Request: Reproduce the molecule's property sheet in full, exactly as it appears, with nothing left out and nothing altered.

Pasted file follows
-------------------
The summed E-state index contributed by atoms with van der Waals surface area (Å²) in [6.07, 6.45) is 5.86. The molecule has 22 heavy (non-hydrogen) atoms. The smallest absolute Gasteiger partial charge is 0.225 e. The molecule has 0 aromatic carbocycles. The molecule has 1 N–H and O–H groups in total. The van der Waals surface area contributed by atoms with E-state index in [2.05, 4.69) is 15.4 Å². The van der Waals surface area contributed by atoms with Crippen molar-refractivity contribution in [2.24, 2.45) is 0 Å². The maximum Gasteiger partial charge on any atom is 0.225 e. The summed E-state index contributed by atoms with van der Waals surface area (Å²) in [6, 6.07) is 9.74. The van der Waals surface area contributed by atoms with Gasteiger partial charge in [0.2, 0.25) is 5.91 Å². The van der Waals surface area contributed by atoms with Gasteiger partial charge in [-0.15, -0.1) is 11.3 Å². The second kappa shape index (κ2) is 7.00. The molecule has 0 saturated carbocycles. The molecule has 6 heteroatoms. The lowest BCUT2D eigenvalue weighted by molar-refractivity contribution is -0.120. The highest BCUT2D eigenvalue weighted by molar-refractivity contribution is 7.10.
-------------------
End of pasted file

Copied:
The summed E-state index contributed by atoms with van der Waals surface area (Å²) in [6.07, 6.45) is 5.86. The molecule has 22 heavy (non-hydrogen) atoms. The smallest absolute Gasteiger partial charge is 0.225 e. The molecule has 0 aromatic carbocycles. The molecule has 1 N–H and O–H groups in total. The van der Waals surface area contributed by atoms with E-state index in [2.05, 4.69) is 15.4 Å². The van der Waals surface area contributed by atoms with Crippen molar-refractivity contribution in [2.24, 2.45) is 0 Å². The maximum Gasteiger partial charge on any atom is 0.225 e. The summed E-state index contributed by atoms with van der Waals surface area (Å²) in [6, 6.07) is 9.74. The van der Waals surface area contributed by atoms with Gasteiger partial charge in [0.2, 0.25) is 5.91 Å². The van der Waals surface area contributed by atoms with Gasteiger partial charge in [-0.15, -0.1) is 11.3 Å². The second kappa shape index (κ2) is 7.00. The molecule has 0 saturated carbocycles. The molecule has 6 heteroatoms. The lowest BCUT2D eigenvalue weighted by molar-refractivity contribution is -0.120. The highest BCUT2D eigenvalue weighted by molar-refractivity contribution is 7.10.